The Good Soldier

Front Cover
Oberon Books, Jul 14, 2010 - Drama - 88 pages

“This is the saddest story I have ever heard.”

So begins Julian Mitchell’s stage adaptation of Ford Madox Ford’s classic novel, The Good Soldier, a tale of deceit, delusion, and disintegrating marriage in pre-war Britain. Two seemingly upstanding couples find their friendships enveloped by scandal and tragedy, as the fašade of wealth and privilege falls away and details of their indiscretions emerge.


A fascinating new stage adaptation from an award-winning writer.

 

What people are saying - Write a review

User ratings

5 stars
10
4 stars
17
3 stars
10
2 stars
1
1 star
2

LibraryThing Review

User Review  - madepercy - LibraryThing

Reading classic literature is always full of surprises. I did not know that Ford Madox Ford was considered an impressionist. He seems to have moved beyond the more formal yet (then) modern prose of ... Read full review

LibraryThing Review

User Review  - Dorritt - LibraryThing

Ford Madox Ford begins the tale with the words “This is the saddest story I have ever heard,” which is a little nervy, I think – kind of like Babe Ruth stepping up to the plate and calling his shot ... Read full review

Other editions - View all

Common terms and phrases

About the author (2010)

Born Ford Hermann Madox Hueffer in England in 1873, Ford Madox Ford came from a family of artists and writers that included his grandfather, the pre-Raphaelite painter Ford Madox Brown, and his uncles Gabriel Dante Rossetti and William Michael Rossetti. Ford's early works were published under the name Ford Madox Hueffer, but in 1919 he legally changed his name to Ford Madox Ford due to legal complications that arose when he left his wife, Elsie Martindale, and their two daughters. He also used the pen names Daniel Chaucer and Fenil Haig. Ford's early works include The Brown Owl, a fairy tale, children's stories, romances, and The Fifth Queen, a historical trilogy about Katherine Howard, the fifth wife of Henry VIII. He also collaborated with Joseph Conrad, whom he first met in 1898, on three novels: The Nature of Crime, The Inheritors, and Romance. Ford is best known for his novels The Good Soldier, which he considered both his first serious effort at a novel and his best work, and Parade's End, a tetralogy set during World War I. Both of these books explore a theme that appears often in Ford's writing, that of a good man whose old-fashioned, gentlemanly code is in conflict with modern industrial society. Ford also published several volumes of autobiography and reminiscences, including Return to Yesterday and It Was the Nightengale, as well as numerous works of biography, history, poetry, essays, travel writing, and criticism of literature and art. Although Ford and Martindale never divorced, Ford had significant, long-term relationships with three other women, all of whom took his name; he had another daughter by one of them. He died in Deauville, France, in 1939.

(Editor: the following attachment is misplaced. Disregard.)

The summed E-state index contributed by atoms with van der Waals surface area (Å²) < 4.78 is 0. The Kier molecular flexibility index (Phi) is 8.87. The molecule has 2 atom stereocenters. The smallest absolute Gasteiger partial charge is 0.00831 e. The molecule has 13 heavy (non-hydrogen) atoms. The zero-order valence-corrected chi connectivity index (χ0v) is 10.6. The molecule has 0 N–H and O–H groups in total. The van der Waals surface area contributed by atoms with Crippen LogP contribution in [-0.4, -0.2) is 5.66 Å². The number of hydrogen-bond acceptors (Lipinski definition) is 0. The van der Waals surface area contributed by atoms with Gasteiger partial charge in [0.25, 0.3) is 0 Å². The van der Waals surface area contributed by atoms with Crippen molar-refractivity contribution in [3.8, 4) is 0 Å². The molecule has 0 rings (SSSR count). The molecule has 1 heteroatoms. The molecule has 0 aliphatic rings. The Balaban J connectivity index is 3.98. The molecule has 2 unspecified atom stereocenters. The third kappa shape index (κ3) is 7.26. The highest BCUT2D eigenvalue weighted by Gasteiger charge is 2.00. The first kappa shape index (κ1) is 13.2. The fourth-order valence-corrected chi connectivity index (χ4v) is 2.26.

Bibliographic information